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How investors can thrive in a three-tier economy

Parts of the economy are moving in different directions with depression in some and boom time in others.

It is looking very much like a three-tier economy as we muddle through in this pandemic year.

Each tier is behaving differently and so it depends where your investments lie whether the impact is short and sharp or long and drawn out.

A Globe and Mail report noted that consumers are buying goods again, but services are slow to recover. Since 70% of the economy is service based, that’s a challenge.

Some parts of this tier are in depression and have been well documented, including airlines, aerospace, travel and tourism and some resources. Other areas are facing a slow and uneven recovery, including banks, bricks and mortar retail and restaurants. But another chunk is doing just fine, thank you, including internet and telecom services, things to do with working at home and home improvements, online shopping and things that deliver the goods.

Each sector offers opportunities, though the prospects for each, the timing and the risks differ.

Here’s how the tiers look:

Tier 1: Hanging on:
Expect bankruptcies and consolidation this fall. Many survivors of the first wave are just hanging on. The second pandemic wave has started and may disrupt the economy. If so, there’s more to come.

The survivors will bigger, stronger, leaner and better financed. Among the bankruptcies to date are such names as Hertz, Latam Airlines which is South America’s largest, Neiman Marcus, owned by the Canada Pension Plan, Brooks Brothers and J Crew. In merger news, French hotel company Accor (Raffles, Sofitel and Ibis) is considering combining with Britain’s InterContinental Hotels (Holiday Inn and Crowne Plaza). It would create the largest hotel group in the world.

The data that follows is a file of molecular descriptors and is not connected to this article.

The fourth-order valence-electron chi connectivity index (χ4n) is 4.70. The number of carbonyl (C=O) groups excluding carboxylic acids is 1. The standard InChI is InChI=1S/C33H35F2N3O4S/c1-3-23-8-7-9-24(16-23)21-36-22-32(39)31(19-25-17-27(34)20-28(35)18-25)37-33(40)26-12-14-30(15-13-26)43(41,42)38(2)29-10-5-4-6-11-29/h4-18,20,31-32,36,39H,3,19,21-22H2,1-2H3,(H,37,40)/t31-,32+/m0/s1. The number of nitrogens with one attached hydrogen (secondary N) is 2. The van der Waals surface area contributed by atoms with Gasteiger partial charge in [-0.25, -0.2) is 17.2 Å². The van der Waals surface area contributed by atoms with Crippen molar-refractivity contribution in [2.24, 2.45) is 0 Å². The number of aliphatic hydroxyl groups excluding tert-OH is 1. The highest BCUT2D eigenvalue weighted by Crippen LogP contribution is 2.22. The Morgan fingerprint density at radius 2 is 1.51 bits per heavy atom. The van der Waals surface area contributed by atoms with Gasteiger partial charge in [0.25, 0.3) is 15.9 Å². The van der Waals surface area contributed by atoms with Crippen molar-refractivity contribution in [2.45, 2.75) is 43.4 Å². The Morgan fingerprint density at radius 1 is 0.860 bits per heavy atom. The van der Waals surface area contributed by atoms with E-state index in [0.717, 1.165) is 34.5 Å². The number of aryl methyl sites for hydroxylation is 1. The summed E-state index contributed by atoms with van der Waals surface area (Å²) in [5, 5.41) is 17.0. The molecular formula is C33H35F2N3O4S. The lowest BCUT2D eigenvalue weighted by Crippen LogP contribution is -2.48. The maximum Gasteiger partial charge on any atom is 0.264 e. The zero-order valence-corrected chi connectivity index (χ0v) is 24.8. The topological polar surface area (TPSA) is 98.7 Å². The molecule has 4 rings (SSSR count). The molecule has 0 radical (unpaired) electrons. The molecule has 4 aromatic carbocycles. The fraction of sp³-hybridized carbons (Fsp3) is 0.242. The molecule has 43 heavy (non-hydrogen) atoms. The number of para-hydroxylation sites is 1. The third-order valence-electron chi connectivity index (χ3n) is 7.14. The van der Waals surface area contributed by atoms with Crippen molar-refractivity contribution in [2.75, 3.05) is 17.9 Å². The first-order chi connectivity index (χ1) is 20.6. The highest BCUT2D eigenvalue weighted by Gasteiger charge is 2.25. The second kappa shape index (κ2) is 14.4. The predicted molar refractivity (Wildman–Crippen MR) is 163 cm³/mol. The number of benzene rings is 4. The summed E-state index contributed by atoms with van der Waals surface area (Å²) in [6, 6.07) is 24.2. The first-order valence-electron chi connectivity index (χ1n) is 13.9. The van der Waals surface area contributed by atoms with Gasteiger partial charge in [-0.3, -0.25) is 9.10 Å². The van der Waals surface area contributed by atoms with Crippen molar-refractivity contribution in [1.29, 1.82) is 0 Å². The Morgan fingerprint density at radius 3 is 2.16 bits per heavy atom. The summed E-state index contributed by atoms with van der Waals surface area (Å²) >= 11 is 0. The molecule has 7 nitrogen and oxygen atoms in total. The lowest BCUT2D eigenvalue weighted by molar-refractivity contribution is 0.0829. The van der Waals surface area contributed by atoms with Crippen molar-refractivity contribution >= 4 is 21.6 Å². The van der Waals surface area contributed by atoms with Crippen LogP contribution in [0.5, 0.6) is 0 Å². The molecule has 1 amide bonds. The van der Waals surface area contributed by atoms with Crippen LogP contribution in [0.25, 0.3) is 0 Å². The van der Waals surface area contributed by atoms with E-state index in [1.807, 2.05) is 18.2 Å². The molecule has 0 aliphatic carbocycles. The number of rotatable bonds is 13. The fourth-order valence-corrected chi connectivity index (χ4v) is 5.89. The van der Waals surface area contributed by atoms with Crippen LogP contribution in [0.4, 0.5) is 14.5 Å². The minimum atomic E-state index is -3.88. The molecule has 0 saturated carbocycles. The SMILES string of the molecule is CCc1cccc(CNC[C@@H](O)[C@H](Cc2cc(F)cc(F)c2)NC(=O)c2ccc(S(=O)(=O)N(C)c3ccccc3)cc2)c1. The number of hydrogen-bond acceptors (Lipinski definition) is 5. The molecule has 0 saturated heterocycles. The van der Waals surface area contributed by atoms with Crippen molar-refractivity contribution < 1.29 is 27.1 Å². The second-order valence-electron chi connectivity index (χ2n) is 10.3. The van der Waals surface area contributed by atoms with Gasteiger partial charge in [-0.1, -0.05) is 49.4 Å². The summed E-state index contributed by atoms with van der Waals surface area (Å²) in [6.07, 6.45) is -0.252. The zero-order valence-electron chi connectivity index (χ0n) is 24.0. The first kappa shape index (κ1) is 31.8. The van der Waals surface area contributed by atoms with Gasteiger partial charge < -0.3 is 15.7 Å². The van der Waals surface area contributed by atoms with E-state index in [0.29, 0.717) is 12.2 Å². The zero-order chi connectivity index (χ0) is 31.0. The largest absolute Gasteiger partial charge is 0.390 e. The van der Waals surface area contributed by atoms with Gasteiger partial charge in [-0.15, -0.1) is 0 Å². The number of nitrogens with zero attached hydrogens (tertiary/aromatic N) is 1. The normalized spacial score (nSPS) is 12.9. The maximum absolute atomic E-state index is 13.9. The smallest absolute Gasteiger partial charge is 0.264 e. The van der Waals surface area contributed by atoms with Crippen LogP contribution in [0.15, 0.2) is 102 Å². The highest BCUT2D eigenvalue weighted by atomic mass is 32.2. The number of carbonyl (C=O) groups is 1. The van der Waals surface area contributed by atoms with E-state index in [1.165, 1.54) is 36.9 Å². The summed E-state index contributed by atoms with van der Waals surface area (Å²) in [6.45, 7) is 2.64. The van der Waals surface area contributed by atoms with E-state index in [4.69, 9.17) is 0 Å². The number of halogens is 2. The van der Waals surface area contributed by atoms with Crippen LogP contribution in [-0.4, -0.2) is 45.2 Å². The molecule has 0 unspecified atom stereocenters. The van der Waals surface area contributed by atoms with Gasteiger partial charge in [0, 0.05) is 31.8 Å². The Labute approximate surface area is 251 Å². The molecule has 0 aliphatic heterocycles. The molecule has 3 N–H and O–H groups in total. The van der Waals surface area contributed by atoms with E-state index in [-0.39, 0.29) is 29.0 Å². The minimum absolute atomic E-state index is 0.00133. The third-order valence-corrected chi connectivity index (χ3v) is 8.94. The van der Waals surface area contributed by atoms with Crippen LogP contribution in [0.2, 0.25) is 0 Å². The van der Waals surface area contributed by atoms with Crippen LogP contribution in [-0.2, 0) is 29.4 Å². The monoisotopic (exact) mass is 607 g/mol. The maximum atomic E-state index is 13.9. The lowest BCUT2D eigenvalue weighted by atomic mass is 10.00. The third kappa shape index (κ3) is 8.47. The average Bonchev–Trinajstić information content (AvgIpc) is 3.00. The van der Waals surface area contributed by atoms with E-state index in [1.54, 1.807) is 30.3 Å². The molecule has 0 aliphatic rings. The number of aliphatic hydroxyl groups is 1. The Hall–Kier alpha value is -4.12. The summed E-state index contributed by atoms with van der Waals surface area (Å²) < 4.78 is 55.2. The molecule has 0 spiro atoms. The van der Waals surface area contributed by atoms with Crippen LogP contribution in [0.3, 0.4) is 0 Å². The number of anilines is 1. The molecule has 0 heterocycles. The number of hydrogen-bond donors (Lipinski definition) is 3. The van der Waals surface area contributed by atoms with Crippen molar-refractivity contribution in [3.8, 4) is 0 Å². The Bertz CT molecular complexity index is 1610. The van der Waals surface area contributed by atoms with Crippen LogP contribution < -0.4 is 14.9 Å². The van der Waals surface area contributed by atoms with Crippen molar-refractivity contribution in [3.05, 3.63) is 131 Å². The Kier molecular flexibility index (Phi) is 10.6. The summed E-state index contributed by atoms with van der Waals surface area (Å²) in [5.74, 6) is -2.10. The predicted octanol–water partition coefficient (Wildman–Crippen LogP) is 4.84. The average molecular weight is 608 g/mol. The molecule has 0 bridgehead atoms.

Tier 2: Slow recovery
This is a muddle through group, with some parts of the business doing well and others struggling.

Revenue and profits are soft, but still support dividends. This includes banks whose margins are squeezed by low rates. Telecoms and some utilities face reduced demand, higher loan losses and pricing pressure. Mass merchandisers like Canadian Tire were closed for part of the spring. They face inventory and supply problems now as well as higher costs associated with online sales.

Tier 3: Doing Just fine
Building and home improvement centres have benefitted from the stay-at-home and nesting trends. As many firms extend work from home, office supplies and furniture are in big demand. Office Depot beat revenues and profit estimates in its latest quarter. Drug companies, grocers and food delivery services are also busy. Home and garden, couriers and delivery are all beneficiaries of online shopping trends.

Grocery stores have seen a sales boom during the pandemic as stay at home trends favour home cooking. Credit: Pexels

For investment choices, the place to start is with your strategic plan, which is your decision-making anchor. The goals set out there, developed with your advisor, will determine your asset mix, the need for growth versus income and tolerance for risk.

Thereafter it becomes easier to make investment choices. The economy is likely to move in fits and starts, so patience is key. But in the end, good companies rebound from challenging conditions and emerge stronger. Bad ones disappear.

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This is an edited version of article that appeared in the Internet Wealth Builder on September 28, 2020.

Adam Mayers writes about investing and personal finance. He is a contributor to the Globe & Mail’s Globe Advisor and a contributing editor to Gordon Pape's Internet Wealth Builder newsletter. Adam was Business Editor and investment columnist at The Toronto Star and is the author of six books.

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